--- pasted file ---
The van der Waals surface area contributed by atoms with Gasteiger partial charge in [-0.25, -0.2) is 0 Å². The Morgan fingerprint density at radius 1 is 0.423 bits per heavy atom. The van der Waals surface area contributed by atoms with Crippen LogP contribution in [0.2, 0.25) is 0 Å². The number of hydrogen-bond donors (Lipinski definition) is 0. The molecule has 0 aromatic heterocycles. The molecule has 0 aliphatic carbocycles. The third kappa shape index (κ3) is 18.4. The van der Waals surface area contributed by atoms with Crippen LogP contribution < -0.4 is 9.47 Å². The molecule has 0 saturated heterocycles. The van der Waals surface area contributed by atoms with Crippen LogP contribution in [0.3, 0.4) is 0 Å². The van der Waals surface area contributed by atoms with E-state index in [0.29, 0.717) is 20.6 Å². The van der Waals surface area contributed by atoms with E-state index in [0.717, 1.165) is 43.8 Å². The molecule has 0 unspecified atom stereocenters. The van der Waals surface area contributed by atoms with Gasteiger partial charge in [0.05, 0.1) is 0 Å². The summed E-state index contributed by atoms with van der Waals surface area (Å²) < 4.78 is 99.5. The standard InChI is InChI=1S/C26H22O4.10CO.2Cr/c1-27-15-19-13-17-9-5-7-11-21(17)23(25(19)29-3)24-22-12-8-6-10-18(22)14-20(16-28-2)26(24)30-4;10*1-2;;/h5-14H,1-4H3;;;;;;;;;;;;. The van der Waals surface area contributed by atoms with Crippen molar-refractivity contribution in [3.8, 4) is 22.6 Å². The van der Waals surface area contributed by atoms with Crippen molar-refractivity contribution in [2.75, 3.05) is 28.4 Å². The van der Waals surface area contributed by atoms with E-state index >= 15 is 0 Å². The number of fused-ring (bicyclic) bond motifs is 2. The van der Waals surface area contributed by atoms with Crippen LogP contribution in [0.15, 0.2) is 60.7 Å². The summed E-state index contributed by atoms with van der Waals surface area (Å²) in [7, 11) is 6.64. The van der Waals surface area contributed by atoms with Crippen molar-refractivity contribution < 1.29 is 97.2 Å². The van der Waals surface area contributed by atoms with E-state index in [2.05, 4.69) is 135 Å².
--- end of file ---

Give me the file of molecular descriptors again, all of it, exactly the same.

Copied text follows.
The van der Waals surface area contributed by atoms with Gasteiger partial charge in [-0.25, -0.2) is 0 Å². The Morgan fingerprint density at radius 1 is 0.423 bits per heavy atom. The van der Waals surface area contributed by atoms with Crippen LogP contribution in [0.2, 0.25) is 0 Å². The number of hydrogen-bond donors (Lipinski definition) is 0. The molecule has 0 aromatic heterocycles. The molecule has 0 aliphatic carbocycles. The third kappa shape index (κ3) is 18.4. The van der Waals surface area contributed by atoms with Crippen LogP contribution < -0.4 is 9.47 Å². The molecule has 0 saturated heterocycles. The van der Waals surface area contributed by atoms with Crippen LogP contribution in [0.3, 0.4) is 0 Å². The van der Waals surface area contributed by atoms with E-state index in [0.29, 0.717) is 20.6 Å². The van der Waals surface area contributed by atoms with E-state index in [0.717, 1.165) is 43.8 Å². The molecule has 0 unspecified atom stereocenters. The van der Waals surface area contributed by atoms with Gasteiger partial charge in [0.05, 0.1) is 0 Å². The summed E-state index contributed by atoms with van der Waals surface area (Å²) < 4.78 is 99.5. The standard InChI is InChI=1S/C26H22O4.10CO.2Cr/c1-27-15-19-13-17-9-5-7-11-21(17)23(25(19)29-3)24-22-12-8-6-10-18(22)14-20(16-28-2)26(24)30-4;10*1-2;;/h5-14H,1-4H3;;;;;;;;;;;;. The van der Waals surface area contributed by atoms with Crippen molar-refractivity contribution in [3.8, 4) is 22.6 Å². The van der Waals surface area contributed by atoms with Crippen molar-refractivity contribution in [2.75, 3.05) is 28.4 Å². The van der Waals surface area contributed by atoms with E-state index >= 15 is 0 Å². The number of fused-ring (bicyclic) bond motifs is 2. The van der Waals surface area contributed by atoms with Crippen LogP contribution in [0.15, 0.2) is 60.7 Å². The summed E-state index contributed by atoms with van der Waals surface area (Å²) in [7, 11) is 6.64. The van der Waals surface area contributed by atoms with Crippen molar-refractivity contribution < 1.29 is 97.2 Å². The van der Waals surface area contributed by atoms with E-state index in [2.05, 4.69) is 135 Å².